Abolish the bar exam or make it optional, writes Ilya Somin on The Volokh Conspiracy. Let clients decide if they need a lawyer who’s passed the bar or just one who’s completed law school.
If the exam is required, don’t let the state bar association run it, Somin argues. Not unless his modest proposal is adopted:
(State bar officials and bar examiners) should be required to take and pass the bar exam every year by getting the same passing score that they require of ordinary test takers. Any who fail to pass should be immediately dismissed from their positions, and their failure publicly announced (perhaps at a special press conference by the state attorney general).
Few could pass without cramming, he predicts.
. . . (bar exams) test knowledge of thousands of arcane legal rules that only a tiny minority of practicing lawyers ever use. This material isn’t on the exam because you can’t be a competent lawyer if you don’t know it. It’s there so as to make it more difficult to pass, thereby diminishing competition for current bar association members (the people whose representatives, not coincidentally, control the bar exam process in most states – either directly or through their lobbying efforts). Effectively, bar exams screen out potential lawyers who are bad at memorization or who don’t have the time and money to take a bar prep course or spend weeks on exam preparation.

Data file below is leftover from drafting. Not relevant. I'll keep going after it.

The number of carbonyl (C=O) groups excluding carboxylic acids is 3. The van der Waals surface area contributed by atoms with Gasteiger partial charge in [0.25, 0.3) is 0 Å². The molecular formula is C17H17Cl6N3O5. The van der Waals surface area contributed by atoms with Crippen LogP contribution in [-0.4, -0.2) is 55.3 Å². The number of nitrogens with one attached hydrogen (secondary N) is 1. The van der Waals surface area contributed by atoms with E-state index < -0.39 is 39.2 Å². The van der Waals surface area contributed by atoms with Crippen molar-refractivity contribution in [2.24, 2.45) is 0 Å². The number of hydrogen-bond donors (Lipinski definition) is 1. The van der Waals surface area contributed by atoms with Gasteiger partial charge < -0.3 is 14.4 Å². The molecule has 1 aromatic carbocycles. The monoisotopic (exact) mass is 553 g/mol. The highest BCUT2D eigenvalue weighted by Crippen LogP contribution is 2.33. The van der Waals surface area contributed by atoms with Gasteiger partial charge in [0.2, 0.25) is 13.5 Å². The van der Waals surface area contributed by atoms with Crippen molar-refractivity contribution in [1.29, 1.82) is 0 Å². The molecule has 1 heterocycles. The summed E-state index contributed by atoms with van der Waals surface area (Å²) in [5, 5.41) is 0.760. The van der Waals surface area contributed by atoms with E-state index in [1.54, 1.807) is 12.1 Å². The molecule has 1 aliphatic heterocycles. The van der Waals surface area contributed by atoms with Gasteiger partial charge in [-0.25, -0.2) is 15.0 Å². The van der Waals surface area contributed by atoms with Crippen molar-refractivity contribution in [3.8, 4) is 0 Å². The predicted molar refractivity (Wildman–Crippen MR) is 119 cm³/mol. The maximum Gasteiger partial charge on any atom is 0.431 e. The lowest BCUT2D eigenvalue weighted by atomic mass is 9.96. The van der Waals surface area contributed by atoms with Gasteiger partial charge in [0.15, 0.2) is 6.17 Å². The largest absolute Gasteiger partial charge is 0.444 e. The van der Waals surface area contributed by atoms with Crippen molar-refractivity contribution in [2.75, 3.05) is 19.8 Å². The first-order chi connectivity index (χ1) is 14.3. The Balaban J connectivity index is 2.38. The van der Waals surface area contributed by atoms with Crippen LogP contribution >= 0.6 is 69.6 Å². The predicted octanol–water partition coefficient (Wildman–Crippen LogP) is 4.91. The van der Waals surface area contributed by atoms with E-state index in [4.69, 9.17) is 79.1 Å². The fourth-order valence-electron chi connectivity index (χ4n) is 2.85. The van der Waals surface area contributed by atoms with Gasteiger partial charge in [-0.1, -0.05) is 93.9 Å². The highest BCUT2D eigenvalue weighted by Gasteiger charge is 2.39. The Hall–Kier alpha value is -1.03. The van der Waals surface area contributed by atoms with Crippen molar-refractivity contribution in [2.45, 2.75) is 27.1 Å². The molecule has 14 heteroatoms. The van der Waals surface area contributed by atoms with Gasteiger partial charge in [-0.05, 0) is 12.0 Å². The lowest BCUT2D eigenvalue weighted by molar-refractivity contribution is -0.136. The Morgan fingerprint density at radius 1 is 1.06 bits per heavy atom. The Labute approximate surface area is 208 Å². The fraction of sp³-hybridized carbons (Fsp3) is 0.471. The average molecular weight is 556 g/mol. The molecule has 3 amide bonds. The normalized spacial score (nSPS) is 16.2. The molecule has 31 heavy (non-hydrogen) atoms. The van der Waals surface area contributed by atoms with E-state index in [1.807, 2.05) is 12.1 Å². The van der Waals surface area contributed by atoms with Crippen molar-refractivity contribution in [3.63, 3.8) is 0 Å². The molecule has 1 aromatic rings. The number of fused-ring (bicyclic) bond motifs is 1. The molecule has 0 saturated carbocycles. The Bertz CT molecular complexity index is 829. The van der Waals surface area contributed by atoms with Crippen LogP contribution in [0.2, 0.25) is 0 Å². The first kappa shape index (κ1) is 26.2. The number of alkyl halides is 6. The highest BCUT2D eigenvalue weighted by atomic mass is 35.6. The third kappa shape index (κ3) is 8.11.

My daughter will take the California bar exam tomorrow, Wednesday and Thursday. Fortunately, she’s good at memorization and the law firm that wants to hire her (but not till 2010) paid for a prep course. She’s been studying like a fiend for the last two months. She’s good at taking tests. She was graduated from a challenging law school (University of Chicago). So, she’ll probably do fine. Probably.
One section of the exam asks test takers to apply legal knowledge to a sample case. The rest has nothing to do with practicing law, she says. It’s about memorizing rules you’ll probably never need and can look up if you do.